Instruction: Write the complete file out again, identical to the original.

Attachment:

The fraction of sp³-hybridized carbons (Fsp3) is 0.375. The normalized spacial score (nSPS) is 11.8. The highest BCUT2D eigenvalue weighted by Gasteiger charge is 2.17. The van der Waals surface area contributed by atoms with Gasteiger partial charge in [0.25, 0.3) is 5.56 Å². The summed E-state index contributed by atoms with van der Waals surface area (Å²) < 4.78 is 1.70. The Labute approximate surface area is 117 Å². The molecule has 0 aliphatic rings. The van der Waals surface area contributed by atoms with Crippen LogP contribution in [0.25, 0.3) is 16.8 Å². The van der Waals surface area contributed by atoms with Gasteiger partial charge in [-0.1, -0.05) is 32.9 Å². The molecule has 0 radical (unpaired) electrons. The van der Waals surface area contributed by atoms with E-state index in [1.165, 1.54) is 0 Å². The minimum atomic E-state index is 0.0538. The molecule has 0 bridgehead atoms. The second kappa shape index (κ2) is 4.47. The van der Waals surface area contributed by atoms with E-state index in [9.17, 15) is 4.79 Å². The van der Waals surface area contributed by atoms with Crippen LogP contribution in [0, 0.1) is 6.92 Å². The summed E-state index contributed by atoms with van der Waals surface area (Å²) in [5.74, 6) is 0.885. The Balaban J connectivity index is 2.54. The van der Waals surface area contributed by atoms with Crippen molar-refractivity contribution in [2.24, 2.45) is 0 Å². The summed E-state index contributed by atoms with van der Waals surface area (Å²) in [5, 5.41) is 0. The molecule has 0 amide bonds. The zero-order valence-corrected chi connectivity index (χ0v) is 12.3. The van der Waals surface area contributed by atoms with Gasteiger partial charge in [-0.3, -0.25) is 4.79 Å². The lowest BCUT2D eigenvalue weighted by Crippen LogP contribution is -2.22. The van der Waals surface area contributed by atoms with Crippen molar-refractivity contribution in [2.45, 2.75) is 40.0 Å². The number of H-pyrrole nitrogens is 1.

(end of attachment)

The fraction of sp³-hybridized carbons (Fsp3) is 0.375. The normalized spacial score (nSPS) is 11.8. The highest BCUT2D eigenvalue weighted by Gasteiger charge is 2.17. The van der Waals surface area contributed by atoms with Gasteiger partial charge in [0.25, 0.3) is 5.56 Å². The summed E-state index contributed by atoms with van der Waals surface area (Å²) < 4.78 is 1.70. The Labute approximate surface area is 117 Å². The molecule has 0 aliphatic rings. The van der Waals surface area contributed by atoms with Crippen LogP contribution in [0.25, 0.3) is 16.8 Å². The van der Waals surface area contributed by atoms with Gasteiger partial charge in [-0.1, -0.05) is 32.9 Å². The molecule has 0 radical (unpaired) electrons. The van der Waals surface area contributed by atoms with E-state index in [1.165, 1.54) is 0 Å². The minimum atomic E-state index is 0.0538. The molecule has 0 bridgehead atoms. The second kappa shape index (κ2) is 4.47. The van der Waals surface area contributed by atoms with E-state index in [9.17, 15) is 4.79 Å². The van der Waals surface area contributed by atoms with Crippen LogP contribution in [0, 0.1) is 6.92 Å². The summed E-state index contributed by atoms with van der Waals surface area (Å²) in [5.74, 6) is 0.885. The Balaban J connectivity index is 2.54. The van der Waals surface area contributed by atoms with Crippen molar-refractivity contribution in [2.24, 2.45) is 0 Å². The summed E-state index contributed by atoms with van der Waals surface area (Å²) in [5, 5.41) is 0. The molecule has 0 amide bonds. The zero-order valence-corrected chi connectivity index (χ0v) is 12.3. The van der Waals surface area contributed by atoms with Gasteiger partial charge in [-0.3, -0.25) is 4.79 Å². The lowest BCUT2D eigenvalue weighted by Crippen LogP contribution is -2.22. The van der Waals surface area contributed by atoms with Crippen molar-refractivity contribution in [2.45, 2.75) is 40.0 Å². The number of H-pyrrole nitrogens is 1.